However, he believes that making working hours more flexible is a good and important strategy for being attractive as an employer. Employees should be offered the opportunity to plan their shifts depending on their personal needs. Short-term in weekly working hours or long-term over years and depending on your life situation.

“Always in the negative headlines”

Martin Klaffke, professor at the Berlin University of Applied Sciences, sees it the same way. He adds that recruiting new employees is often not just about money. Much more important is an atmosphere of motivation and appreciation in the company that gives employees the feeling that their work is important.

Alexander Eisenkopf from the Zeppelin University Friedrichshafen also argues in the same direction. The railway is partly to blame for the precarious personnel situation: “Who wants to work for a company that is constantly in the negative headlines and, for example, be exposed to customer frustration every day as a train attendant or at the service points?” The railway needs to work on its image in order to be attractive as an employer. You simply have to offer better quality so that employees can be proud of their workplace.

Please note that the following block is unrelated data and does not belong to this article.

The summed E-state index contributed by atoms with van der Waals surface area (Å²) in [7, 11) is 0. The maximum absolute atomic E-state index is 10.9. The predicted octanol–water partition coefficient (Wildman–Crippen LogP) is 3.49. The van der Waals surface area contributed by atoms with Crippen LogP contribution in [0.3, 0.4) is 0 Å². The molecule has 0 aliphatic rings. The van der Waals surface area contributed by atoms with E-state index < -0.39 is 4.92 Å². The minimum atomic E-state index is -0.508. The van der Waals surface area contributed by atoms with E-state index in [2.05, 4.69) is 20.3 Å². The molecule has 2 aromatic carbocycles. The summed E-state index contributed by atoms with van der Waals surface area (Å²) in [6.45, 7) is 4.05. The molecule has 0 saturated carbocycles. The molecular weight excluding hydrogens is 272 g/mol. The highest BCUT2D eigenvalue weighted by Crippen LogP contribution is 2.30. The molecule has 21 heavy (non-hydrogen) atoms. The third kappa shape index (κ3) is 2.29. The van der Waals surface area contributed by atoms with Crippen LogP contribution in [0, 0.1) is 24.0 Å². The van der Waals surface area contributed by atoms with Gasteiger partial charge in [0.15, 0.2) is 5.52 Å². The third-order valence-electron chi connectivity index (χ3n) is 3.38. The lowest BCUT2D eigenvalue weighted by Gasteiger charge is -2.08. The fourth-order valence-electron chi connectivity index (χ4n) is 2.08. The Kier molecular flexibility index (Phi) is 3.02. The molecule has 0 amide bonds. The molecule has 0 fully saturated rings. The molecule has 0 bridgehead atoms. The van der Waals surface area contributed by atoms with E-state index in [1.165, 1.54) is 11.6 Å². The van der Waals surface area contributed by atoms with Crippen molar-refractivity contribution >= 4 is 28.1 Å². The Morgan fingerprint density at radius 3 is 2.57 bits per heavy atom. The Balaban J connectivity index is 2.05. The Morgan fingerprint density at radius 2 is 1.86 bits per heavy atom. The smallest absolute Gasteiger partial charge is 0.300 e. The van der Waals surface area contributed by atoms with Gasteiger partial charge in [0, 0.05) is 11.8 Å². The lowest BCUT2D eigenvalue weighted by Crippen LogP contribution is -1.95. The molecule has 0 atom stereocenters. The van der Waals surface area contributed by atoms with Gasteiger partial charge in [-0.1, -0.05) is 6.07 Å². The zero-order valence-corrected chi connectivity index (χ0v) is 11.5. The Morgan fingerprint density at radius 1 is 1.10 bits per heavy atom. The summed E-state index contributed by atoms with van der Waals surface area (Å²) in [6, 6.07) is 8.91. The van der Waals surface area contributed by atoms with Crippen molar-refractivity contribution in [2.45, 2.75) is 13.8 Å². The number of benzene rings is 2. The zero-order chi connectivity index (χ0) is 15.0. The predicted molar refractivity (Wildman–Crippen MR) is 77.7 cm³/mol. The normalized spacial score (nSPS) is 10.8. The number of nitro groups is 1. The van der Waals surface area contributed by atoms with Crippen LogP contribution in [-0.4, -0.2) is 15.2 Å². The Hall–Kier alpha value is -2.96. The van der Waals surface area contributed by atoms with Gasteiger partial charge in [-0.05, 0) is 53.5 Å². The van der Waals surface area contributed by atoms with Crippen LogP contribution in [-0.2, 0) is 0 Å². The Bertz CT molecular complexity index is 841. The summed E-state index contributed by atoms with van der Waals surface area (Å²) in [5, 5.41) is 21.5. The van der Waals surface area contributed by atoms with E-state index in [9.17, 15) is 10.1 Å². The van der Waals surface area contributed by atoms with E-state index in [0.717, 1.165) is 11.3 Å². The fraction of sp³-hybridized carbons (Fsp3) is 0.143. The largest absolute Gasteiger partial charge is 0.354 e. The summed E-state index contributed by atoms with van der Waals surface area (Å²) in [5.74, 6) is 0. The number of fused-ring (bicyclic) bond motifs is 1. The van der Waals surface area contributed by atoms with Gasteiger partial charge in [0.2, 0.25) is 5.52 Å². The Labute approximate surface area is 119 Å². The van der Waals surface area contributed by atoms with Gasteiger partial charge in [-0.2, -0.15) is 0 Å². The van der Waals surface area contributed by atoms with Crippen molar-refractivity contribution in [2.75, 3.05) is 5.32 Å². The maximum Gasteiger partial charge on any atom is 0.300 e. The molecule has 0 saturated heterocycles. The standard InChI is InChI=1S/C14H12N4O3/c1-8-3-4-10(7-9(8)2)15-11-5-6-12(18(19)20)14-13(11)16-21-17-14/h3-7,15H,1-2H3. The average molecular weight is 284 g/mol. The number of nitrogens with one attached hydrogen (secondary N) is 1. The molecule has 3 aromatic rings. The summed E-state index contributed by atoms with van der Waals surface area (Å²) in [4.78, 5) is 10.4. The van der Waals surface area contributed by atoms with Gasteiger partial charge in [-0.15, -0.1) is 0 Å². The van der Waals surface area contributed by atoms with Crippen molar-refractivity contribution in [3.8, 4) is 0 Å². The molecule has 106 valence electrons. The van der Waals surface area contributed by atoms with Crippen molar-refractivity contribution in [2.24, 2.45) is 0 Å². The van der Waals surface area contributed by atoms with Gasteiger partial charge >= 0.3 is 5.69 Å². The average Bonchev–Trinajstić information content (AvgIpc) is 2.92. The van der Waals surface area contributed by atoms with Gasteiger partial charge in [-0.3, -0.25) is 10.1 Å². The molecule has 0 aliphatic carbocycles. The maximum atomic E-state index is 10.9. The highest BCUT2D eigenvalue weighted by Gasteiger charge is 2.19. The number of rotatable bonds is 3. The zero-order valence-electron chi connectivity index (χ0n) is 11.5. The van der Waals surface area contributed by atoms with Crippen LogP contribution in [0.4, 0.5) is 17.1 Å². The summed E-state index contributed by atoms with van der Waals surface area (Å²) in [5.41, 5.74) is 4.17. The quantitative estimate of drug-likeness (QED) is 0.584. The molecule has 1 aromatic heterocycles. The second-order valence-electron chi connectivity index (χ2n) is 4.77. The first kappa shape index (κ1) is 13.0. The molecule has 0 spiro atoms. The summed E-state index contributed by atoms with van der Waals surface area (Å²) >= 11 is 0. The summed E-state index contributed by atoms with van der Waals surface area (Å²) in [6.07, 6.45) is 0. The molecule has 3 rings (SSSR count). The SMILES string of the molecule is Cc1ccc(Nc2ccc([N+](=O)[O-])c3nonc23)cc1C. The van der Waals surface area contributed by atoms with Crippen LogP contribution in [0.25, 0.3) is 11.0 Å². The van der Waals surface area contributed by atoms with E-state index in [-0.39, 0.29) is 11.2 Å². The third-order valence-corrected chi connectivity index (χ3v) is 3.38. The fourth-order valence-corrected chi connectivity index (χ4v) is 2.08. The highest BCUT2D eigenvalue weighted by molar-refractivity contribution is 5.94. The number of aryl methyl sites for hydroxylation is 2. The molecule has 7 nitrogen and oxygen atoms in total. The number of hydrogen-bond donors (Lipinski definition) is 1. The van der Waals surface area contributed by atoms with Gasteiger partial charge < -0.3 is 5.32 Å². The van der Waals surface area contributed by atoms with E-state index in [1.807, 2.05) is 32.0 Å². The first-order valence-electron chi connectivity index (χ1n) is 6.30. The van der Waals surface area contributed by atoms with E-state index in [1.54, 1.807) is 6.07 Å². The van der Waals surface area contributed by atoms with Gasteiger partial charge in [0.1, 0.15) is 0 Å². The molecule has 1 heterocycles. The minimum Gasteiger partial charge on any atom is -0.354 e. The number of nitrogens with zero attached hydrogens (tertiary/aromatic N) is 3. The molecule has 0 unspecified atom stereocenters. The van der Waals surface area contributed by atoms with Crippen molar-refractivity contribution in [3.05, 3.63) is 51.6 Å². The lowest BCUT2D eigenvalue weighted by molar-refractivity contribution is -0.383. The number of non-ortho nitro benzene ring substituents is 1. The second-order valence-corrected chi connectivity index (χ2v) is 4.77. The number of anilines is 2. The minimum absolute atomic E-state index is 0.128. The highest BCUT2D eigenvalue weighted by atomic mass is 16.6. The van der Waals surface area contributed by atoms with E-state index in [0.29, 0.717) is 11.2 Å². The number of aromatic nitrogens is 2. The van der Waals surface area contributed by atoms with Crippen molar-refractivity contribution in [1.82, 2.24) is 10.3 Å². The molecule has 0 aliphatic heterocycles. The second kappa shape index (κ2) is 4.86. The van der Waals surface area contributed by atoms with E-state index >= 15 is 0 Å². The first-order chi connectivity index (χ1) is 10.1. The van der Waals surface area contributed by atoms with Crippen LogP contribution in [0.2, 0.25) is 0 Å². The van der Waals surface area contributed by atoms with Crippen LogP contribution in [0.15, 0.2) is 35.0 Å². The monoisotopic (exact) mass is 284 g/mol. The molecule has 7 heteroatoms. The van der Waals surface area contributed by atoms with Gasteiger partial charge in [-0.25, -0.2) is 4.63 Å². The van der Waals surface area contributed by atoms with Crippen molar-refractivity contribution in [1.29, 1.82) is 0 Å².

The 35-hour week alone cannot solve this problem. And the hardships of shift work cannot be explained away. Klaffke recommends that the railway should not only rely on the very young when recruiting staff, as night shifts and weekend shifts are still a deterrent at the moment – but rather target people who are dissatisfied in other industries. Or recruit women as employees after family leave. Retraining and further training are more promising from the company’s perspective. For existing employees, on the other hand, it is certainly a good thing to have to work less. However, the employer must also be able to afford this.